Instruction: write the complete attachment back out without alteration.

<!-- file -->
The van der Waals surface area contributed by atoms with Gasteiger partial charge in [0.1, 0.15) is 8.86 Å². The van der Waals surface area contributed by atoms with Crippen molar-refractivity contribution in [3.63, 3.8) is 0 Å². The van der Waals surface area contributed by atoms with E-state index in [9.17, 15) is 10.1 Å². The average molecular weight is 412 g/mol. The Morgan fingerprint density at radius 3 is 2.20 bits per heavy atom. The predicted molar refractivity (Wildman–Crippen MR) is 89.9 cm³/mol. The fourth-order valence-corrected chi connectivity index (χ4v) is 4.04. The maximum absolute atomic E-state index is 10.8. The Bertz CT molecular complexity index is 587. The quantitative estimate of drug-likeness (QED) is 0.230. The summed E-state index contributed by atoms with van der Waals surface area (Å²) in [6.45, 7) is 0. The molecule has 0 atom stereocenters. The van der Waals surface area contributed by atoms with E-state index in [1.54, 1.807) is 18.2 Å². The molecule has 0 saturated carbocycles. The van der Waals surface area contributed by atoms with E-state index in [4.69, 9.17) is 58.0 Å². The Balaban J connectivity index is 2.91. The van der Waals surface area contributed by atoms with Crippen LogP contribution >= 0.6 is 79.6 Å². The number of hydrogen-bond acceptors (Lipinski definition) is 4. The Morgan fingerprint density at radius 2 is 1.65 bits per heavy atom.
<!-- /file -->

The van der Waals surface area contributed by atoms with Gasteiger partial charge in [0.1, 0.15) is 8.86 Å². The van der Waals surface area contributed by atoms with Crippen molar-refractivity contribution in [3.63, 3.8) is 0 Å². The van der Waals surface area contributed by atoms with E-state index in [9.17, 15) is 10.1 Å². The average molecular weight is 412 g/mol. The Morgan fingerprint density at radius 3 is 2.20 bits per heavy atom. The predicted molar refractivity (Wildman–Crippen MR) is 89.9 cm³/mol. The fourth-order valence-corrected chi connectivity index (χ4v) is 4.04. The maximum absolute atomic E-state index is 10.8. The Bertz CT molecular complexity index is 587. The quantitative estimate of drug-likeness (QED) is 0.230. The summed E-state index contributed by atoms with van der Waals surface area (Å²) in [6.45, 7) is 0. The molecule has 0 atom stereocenters. The van der Waals surface area contributed by atoms with E-state index in [1.54, 1.807) is 18.2 Å². The molecule has 0 saturated carbocycles. The van der Waals surface area contributed by atoms with E-state index in [4.69, 9.17) is 58.0 Å². The Balaban J connectivity index is 2.91. The van der Waals surface area contributed by atoms with Crippen LogP contribution >= 0.6 is 79.6 Å². The number of hydrogen-bond acceptors (Lipinski definition) is 4. The Morgan fingerprint density at radius 2 is 1.65 bits per heavy atom.